|Date||November 17, 2022 - November 20, 2022|
|Organizers||Forbeck Forum Danfeng Cai, PhD, National Institutes of Health Alex Holehouse, PhD, Washington University in St. Louis Tanja Mittag, PhD, St. Jude Children’s Research Hospital|
|Venue||The Inn at Rancho Sante Fe|
5951 Linea Del Cielo
Rancho Santa Fe, CA 92067 United States
+ Google Map
Original Dates: January 28–31, 2021
Large-scale cytological changes are a classical hallmark of cancer, although the molecular etiology of these changes has historically been poorly understood. A cell can be organized through membrane-bound organelles such as the endoplasmic reticulum and Golgi, or through membrane-less biomolecular condensates such as nuclear bodies and stress granules. While membrane-bound organelles are well-studied, the biology of membrane-less biomolecular condensates is less well-understood. It has recently been found that biomolecular condensates form through phase separation – a demixing phenomenon in which the associated acromolecular components form a dense liquid-like assembly. In addition to large well- defined membrane-less organelles, there exist a growing number of examples in which smaller biomolecular condensates mediate key biological processes. Of particular recent interest, much of the transcriptional machinery appears to consist of biomolecular condensates. The meeting is timely since the eld of biomolecular condensates in various aspects of biology has grown exponentially in recent years, and the roles of biomolecular condensates in diseases such as cancer are just beginning to be uncovered.
Misregulation of biomolecular condensates is intimately linked to cancer. For example, both PML bodies and the nucleolus are classic membraneless organelles, and both show massive morphological changes in transformed cells, a result that can now be rationalized in terms of changes to the phase behaviour associated with the underlying components. A number of specific cancers are directly linked to proteins we now know can form biomolecular condensates. The FET family proteins are a collection of RNA binding proteins that contain large unstructured low-complexity domains (LCDs). These LCDs are necessary and su cient to drive phase separation, and in a number of different cancers these LCDs translocate to oncogenic DNA binding domains, driving malignancy. A working model suggests the formation of LCD-mediated assemblies at the associated genetic loci recruits transcriptional machinery, driving unfettered gene expression. While the FET proteins lead to malignancy through oncogenes, cancer-associated mutations in the tumor suppressor SPOP disrupt its normal ability to phase separate, demonstrating that both gain-of-function and loss- of-function mutations are possible.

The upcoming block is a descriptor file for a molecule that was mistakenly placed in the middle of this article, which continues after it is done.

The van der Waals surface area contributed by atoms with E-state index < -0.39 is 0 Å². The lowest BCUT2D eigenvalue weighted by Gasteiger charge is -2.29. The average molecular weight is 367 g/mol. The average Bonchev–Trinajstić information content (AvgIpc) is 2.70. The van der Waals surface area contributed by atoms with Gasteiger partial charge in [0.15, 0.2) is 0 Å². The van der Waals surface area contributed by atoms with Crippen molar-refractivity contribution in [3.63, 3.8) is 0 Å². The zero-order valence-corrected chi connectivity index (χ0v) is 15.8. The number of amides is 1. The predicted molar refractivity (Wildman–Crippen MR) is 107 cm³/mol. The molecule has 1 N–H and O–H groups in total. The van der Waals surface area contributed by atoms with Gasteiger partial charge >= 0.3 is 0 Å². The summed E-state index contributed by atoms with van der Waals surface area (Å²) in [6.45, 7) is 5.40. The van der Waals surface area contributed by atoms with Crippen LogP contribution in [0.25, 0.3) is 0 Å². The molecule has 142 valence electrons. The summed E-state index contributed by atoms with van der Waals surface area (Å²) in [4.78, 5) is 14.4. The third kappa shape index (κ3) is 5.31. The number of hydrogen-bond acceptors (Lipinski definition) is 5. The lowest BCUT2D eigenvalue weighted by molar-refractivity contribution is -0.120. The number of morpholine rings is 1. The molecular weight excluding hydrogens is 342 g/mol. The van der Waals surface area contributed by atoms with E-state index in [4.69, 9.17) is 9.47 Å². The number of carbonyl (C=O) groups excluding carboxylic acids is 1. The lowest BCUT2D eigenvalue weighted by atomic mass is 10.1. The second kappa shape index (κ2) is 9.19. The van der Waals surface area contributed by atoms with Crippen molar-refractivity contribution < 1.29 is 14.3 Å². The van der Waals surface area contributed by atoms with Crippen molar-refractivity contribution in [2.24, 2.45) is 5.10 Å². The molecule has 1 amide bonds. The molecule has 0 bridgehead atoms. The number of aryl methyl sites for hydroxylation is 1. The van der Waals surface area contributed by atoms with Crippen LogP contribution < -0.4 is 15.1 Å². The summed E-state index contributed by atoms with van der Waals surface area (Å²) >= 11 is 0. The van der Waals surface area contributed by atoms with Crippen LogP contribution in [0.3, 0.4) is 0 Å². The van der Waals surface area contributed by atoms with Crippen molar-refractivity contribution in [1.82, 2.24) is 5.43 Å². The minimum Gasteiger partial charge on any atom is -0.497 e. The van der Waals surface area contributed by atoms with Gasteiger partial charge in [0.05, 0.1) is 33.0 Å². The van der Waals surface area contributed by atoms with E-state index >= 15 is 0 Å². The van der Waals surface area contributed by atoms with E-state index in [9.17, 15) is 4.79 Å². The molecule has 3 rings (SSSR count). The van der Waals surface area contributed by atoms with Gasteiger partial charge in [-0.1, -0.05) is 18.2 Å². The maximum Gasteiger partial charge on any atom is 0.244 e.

At the level of gene regulation, super-enhancers are biomolecular condensates that occupy specific loci on the genome and drive high-level constitutive transcription. Recent work suggests that super-enhancers form through phase separation, and that their formation at oncogenes may be a common mechanism through which transcriptional upregulation occurs in transformed cells.
Taken together, there is a growing body of work suggesting biomolecular condensates play strong roles in cancer. This is of particular interest from a therapeutic stand-point as previously ‘untreatable’ malignancy should become vulnerable through a better understanding of the molecular basis of their origins. The goal of this timely Forbeck meeting is to bring together cancer-focused medical scientists, biophysicists and cell biologist in an intimate multi- disciplinary environment to generate ideas on how study of this novel eld can lead to novel treatments for cancer.